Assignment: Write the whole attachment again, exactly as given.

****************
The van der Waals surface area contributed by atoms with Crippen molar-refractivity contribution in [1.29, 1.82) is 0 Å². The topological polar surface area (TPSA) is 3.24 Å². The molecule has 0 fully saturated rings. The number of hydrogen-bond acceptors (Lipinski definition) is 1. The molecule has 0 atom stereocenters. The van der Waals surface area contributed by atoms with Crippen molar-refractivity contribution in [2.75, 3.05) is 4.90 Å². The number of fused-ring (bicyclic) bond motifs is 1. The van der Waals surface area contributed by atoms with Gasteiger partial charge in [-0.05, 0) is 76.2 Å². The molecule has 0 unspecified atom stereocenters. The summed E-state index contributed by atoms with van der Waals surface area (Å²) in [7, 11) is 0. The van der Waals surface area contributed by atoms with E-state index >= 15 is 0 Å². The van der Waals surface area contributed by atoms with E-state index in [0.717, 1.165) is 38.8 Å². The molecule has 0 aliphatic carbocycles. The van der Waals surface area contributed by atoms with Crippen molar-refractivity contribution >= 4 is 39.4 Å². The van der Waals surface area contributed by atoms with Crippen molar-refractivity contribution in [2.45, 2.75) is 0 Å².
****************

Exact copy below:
The van der Waals surface area contributed by atoms with Crippen molar-refractivity contribution in [1.29, 1.82) is 0 Å². The topological polar surface area (TPSA) is 3.24 Å². The molecule has 0 fully saturated rings. The number of hydrogen-bond acceptors (Lipinski definition) is 1. The molecule has 0 atom stereocenters. The van der Waals surface area contributed by atoms with Crippen molar-refractivity contribution in [2.75, 3.05) is 4.90 Å². The number of fused-ring (bicyclic) bond motifs is 1. The van der Waals surface area contributed by atoms with Gasteiger partial charge in [-0.05, 0) is 76.2 Å². The molecule has 0 unspecified atom stereocenters. The summed E-state index contributed by atoms with van der Waals surface area (Å²) in [7, 11) is 0. The van der Waals surface area contributed by atoms with E-state index >= 15 is 0 Å². The van der Waals surface area contributed by atoms with E-state index in [0.717, 1.165) is 38.8 Å². The molecule has 0 aliphatic carbocycles. The van der Waals surface area contributed by atoms with Crippen molar-refractivity contribution >= 4 is 39.4 Å². The van der Waals surface area contributed by atoms with Crippen molar-refractivity contribution in [2.45, 2.75) is 0 Å².